- Since circa 2010, ‘early release’ lights that give people cycling a few seconds head start on traffic have become more common. But these still only work if you turn up on a red, and they aren’t sufficient to enable more people to cycle – just mildly improve safety for those who already cycle. No one’s going to ride with their kids through a junction that gives you four seconds head-start on the tipper lorry behind you.
- Proper ‘separation in time and/or space’ is found at far too few major London junctions. Transport for London tends to favour ‘hold the left’ junctions where left-turning motor traffic is held on a red while people cycling get a green, then vice versa. But these junctions need lots of space generally and can impact motor traffic including buses heavily. What’s puzzling here is that there are other options – but Transport for London seems stuck not rolling them out. See our Dangerous Junctions report (also available on our main junctions campaign page) for how Transport for London and boroughs could and should accelerate safety gains at junctions.
What’s TfL getting wrong?
London can do major junction upgrades, fast when it wants to, and well. But it seems to be stuck failing to do either. When Dr Marta Krawiec was killed at the notorious Theobalds Road/Southampton Row Holborn junction in 2021, TfL and Camden Council used temporary materials to ‘fix’ the issues at the arm of the junction where she died within weeks; within months, a permanent change was being consulted on and implemented.
In other locations too, usually spurred by an LCC protest and campaigning, trial changes have been rapidly implemented. So if we shout loud enough and enough people die, TfL it seems can get a shift on – but it clearly should not be a case of TfL prizing motor traffic movement and Bus journey times above lives until the noise gets too much for them. Instead, we want TfL to assess every junction where there’s a serious or fatal collision for changes needed and act within weeks.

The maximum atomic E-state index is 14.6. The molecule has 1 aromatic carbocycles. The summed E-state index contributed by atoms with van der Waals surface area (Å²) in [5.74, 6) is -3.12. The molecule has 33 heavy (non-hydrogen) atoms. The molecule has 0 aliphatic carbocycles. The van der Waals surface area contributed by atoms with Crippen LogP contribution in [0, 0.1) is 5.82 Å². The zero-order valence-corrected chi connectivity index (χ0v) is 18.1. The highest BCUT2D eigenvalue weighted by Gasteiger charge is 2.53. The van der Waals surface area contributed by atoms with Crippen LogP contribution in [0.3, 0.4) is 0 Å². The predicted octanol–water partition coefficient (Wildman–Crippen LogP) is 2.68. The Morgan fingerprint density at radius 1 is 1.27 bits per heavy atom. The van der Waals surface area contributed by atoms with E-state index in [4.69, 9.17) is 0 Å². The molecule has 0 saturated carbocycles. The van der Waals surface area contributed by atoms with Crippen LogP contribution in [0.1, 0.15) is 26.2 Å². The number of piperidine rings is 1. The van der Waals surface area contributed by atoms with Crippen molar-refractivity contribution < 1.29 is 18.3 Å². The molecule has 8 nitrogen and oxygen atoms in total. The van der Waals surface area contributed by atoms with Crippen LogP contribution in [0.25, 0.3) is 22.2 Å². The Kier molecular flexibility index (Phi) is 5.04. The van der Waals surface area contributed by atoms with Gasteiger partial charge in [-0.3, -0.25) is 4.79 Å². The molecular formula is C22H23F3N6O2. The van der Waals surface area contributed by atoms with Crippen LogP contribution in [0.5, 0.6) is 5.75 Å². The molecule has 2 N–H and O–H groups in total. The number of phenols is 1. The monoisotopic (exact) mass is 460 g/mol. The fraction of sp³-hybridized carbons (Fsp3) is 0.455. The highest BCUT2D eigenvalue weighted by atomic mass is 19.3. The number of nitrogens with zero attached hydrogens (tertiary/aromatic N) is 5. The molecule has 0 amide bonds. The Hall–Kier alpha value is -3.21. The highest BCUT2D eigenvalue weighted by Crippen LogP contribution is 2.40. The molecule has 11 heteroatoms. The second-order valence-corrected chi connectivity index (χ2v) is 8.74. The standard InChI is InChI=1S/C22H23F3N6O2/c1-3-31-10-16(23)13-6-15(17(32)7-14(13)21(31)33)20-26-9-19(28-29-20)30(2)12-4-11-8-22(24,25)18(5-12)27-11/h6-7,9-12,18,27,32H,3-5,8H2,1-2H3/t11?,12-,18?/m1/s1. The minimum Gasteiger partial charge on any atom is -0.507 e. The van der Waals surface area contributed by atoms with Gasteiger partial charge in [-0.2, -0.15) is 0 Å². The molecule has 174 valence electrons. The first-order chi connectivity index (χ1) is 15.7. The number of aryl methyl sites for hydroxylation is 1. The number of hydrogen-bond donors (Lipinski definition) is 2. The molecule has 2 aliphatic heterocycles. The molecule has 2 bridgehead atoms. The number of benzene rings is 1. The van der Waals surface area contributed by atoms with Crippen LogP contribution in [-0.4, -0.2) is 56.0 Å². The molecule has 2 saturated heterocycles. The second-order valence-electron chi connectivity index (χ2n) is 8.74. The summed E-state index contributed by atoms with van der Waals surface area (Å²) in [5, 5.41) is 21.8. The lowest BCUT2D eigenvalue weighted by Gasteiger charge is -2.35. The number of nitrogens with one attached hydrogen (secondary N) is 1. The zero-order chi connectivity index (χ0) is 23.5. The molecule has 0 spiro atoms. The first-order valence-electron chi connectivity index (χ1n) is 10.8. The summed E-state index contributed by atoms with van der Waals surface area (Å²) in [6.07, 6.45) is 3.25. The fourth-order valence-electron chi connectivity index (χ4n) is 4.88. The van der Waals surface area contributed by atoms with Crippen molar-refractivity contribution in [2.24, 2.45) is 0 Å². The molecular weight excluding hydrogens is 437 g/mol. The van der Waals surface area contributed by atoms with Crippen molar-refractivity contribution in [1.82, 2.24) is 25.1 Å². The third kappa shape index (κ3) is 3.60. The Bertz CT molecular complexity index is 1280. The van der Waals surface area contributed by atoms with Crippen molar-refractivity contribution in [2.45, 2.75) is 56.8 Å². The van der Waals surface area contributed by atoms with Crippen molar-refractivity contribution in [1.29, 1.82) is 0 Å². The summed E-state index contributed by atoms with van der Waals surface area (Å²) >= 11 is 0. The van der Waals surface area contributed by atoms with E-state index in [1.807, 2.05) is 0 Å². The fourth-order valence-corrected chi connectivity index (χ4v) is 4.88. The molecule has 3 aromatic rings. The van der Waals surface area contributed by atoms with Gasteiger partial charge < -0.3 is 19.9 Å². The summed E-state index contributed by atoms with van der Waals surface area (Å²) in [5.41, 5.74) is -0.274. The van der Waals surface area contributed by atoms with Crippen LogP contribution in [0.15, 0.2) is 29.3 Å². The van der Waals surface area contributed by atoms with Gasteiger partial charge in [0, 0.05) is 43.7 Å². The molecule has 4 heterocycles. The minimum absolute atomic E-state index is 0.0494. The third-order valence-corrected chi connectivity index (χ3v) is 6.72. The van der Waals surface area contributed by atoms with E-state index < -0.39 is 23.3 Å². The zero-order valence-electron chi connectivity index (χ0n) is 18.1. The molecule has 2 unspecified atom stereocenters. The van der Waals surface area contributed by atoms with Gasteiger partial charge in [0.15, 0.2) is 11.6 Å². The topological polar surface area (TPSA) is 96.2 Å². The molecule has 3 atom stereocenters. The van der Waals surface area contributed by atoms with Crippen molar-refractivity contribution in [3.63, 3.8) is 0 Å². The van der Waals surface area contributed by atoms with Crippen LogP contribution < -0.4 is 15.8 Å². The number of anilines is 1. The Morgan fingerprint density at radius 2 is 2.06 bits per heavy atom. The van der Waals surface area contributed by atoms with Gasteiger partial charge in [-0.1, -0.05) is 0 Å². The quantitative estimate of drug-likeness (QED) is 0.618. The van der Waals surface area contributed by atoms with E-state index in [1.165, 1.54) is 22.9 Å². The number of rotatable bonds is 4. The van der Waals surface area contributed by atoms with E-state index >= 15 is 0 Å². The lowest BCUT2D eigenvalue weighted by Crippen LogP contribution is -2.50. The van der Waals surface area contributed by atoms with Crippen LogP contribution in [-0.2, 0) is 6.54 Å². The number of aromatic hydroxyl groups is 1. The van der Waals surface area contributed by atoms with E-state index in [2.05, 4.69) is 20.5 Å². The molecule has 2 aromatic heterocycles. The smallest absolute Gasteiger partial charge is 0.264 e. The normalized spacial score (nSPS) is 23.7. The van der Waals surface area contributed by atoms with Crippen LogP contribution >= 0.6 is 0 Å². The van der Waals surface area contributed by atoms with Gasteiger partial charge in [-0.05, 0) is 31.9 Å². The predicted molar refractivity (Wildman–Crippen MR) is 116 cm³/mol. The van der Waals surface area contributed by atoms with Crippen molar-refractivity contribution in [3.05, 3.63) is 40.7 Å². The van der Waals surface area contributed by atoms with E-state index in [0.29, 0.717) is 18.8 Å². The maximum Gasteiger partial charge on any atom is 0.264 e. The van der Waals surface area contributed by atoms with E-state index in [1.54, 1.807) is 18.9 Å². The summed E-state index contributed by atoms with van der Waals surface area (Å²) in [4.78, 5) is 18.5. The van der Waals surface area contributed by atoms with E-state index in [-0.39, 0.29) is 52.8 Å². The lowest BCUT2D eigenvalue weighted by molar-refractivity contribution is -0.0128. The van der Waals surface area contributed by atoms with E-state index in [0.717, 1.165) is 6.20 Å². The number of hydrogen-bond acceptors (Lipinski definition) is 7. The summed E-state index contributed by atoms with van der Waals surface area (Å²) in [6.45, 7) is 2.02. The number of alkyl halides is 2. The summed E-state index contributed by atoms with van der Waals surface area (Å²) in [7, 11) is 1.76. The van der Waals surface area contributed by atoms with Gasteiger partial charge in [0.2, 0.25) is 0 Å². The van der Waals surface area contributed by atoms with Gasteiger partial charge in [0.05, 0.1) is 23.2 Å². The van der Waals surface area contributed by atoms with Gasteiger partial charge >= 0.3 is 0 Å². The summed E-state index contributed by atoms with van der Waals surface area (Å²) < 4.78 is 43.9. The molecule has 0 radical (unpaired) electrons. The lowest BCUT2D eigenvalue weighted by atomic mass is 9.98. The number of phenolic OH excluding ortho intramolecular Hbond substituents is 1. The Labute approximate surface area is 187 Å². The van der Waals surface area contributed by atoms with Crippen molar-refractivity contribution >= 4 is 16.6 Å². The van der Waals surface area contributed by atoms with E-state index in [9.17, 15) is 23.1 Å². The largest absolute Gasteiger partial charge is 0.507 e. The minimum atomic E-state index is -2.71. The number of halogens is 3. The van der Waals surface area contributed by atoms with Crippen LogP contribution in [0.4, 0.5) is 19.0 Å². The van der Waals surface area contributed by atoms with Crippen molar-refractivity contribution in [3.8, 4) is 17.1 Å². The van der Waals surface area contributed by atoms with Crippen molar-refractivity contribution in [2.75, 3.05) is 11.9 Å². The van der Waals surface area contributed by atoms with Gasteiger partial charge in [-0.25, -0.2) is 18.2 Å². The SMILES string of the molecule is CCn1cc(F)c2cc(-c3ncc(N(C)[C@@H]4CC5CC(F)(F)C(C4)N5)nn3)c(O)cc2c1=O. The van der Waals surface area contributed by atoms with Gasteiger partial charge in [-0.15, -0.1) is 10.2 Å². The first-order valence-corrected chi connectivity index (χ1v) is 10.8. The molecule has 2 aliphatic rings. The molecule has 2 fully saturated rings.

We also want TfL to assess and roll out far quicker bold measures that have been delivered in isolation in London and which are proven to work – instead, the organisation seems locked into incoherence and internal siloed working. The Mayor has demanded rapid and bold reductions in motor traffic to achieve both his Transport Strategy and Net Zero targets, and in the Transport Strategy there’s also a commitment to ‘Vision Zero’ – an end to serious and fatal collisions, currently set for 2041. We think that needs accelerating to enable a lot more people to ditch the car and cycle instead. But also because if it isn’t accelerated that could well mean over a hundred more cycling fatalities from now until 2041 and over 15,000 serious collisions (and the same again for pedestrians). Every one of those means a heavy toll for friendship circles, families and life-changing injuries for victims.
We have seen TfL and London boroughs roll out several key rapid and relatively cheap solutions to road danger at junctions in isolation – Waltham Forest has delivered around eight ‘Circulating Cycle Stage’ junctions since 2014, and has another three about to go into construction. These DfT-approved junction designs are also known as CYCLOPS junctions in Manchester and demonstrably can be delivered with massive safety gains for pedestrians and those cycling, while not impacting motor traffic or buses heavily. Yet only Waltham Forest in London has delivered these.
Similarly, ‘cycle gate’ and ‘bus gate’ schemes can be rolled out cheaply and rapidly and the latter also means dramatic gains for bus journey times. But there’s no sign that TfL and borough delivery of the latter has been championed by TfL Buses itself, and the former has only been done again when campaigning pressure has been heavily applied following collisions.
Indeed, TfL and the Mayor’s ‘Safer Junctions’ programme, which amounts to the response to the ongoing clear road danger issues with too many junctions in London, has focused solely on smaller junctions, on roads only that TfL controls (‘TLRN’ or ‘red route’ roads) and even then, and even prior to the pandemic when funding for junctions was more available, many of the designs advanced included ‘critical issues’ – these are the objective things TfL mandates itself and boroughs to avoid in order to avoid road danger issues. Since the pandemic, junction delivery has nearly totally collapsed in part due to funding – but clearly in part due to internal pushback against any impacts to motor traffic and buses.
Last year in 2022, we produced a report based on a summit we held with the UK’s top engineers, designers, modellers and planners – experts on junction design. The report highlighted Transport for London’s internal incoherence as a major issue. Over a year and multiple fatalities later, it feels as if TfL and London have gone backwards, not forwards, on this issue. We beg the Mayor of London not to let another year slip by with TfL prioritising motor traffic and buses far above lives.